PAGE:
And the whole world is waiting.

Sunlight shines through branches and she knows that this is Life. Simple.  So she changed her mind, one day. This is the story of a girl who changed her mind. One day.

Bed of hope and healing
Bed of restoration
Bed of noonday nap time sunshine seeping through and laughter like butterflies all around us.

Poem #3 Written less than a year before my mother passed away, when she was just withering away in that body, in that nursing home, day by day. I wanted her to move on to a better, more peaceful and more beautiful existence that I felt she deserved.

You Did It

My Mother
My Angel Heart Queen
You taught me how to love.  You taught me how to laugh.  You saved my life.
You did it

You did it
My Mother
My Angel Heart Queen
You embraced 2 abandoned little girls.  You made them feel like the most adored and special little people on planet Earth.
You did the most important thing that any one human could do.
You completed your work.
You did an amazing job.
You did it.

You did it
My Mother
My Angel Heart Queen
You suffered enough.
You endured endless hurt and pain.  The darkest suffering — you persevered again and again.  In the name of Love.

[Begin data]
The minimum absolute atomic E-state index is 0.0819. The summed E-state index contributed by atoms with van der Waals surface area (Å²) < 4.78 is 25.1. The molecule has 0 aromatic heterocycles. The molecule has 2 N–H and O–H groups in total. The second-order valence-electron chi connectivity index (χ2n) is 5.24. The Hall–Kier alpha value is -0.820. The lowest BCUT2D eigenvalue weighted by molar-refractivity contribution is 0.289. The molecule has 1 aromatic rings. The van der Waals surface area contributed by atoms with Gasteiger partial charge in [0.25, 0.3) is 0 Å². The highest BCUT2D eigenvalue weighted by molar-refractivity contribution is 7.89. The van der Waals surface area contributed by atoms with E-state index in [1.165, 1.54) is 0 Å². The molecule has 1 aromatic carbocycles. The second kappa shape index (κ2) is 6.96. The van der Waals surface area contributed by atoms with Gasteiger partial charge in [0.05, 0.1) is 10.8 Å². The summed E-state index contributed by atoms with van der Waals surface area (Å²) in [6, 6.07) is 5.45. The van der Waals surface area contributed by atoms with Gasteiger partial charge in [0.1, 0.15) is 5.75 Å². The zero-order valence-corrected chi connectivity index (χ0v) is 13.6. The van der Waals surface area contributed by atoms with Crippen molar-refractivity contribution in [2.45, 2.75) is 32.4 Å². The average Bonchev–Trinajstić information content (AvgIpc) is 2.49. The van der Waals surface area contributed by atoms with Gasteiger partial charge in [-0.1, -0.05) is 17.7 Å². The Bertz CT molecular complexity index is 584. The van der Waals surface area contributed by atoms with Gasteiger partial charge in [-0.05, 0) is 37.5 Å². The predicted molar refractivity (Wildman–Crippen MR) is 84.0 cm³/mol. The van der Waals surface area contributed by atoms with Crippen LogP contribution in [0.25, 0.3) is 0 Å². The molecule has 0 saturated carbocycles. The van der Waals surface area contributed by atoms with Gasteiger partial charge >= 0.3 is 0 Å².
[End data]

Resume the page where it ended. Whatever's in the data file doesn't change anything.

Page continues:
You did it.

You did it
My Mother
My Angel Heart Queen
You suffered enough
You payed back your debts
You cleaned up your karma
You did it.

You did it.
My Mother
My Angel Heart Queen
You’re done. You’re finished. You don’t have to suffer anymore. No more.
Do you hear me?
Please hear me.
Don’t you trust me?
Please trust me.

I promise you….

There is more Joy than this, waiting for you.

There is more Light than this, waiting for you.

There is more Peace than this, waiting for you.

It’s your time now.
Time to be free.
Time for peace…finally.

Our Mother. Our Angel Heart Queen.  Our Savior, Our Hero, Our Friend.
You will live on forever in our hearts.
And we will meet again soon.
In a happier place than this.

We want to see you smile again.
So go.
You’re done.
You did it.
You’re free.

Our Angel Heart Queen.
It’s time to go back to Heaven.
I will sing for you
And you can fly ~

6 Thoughts.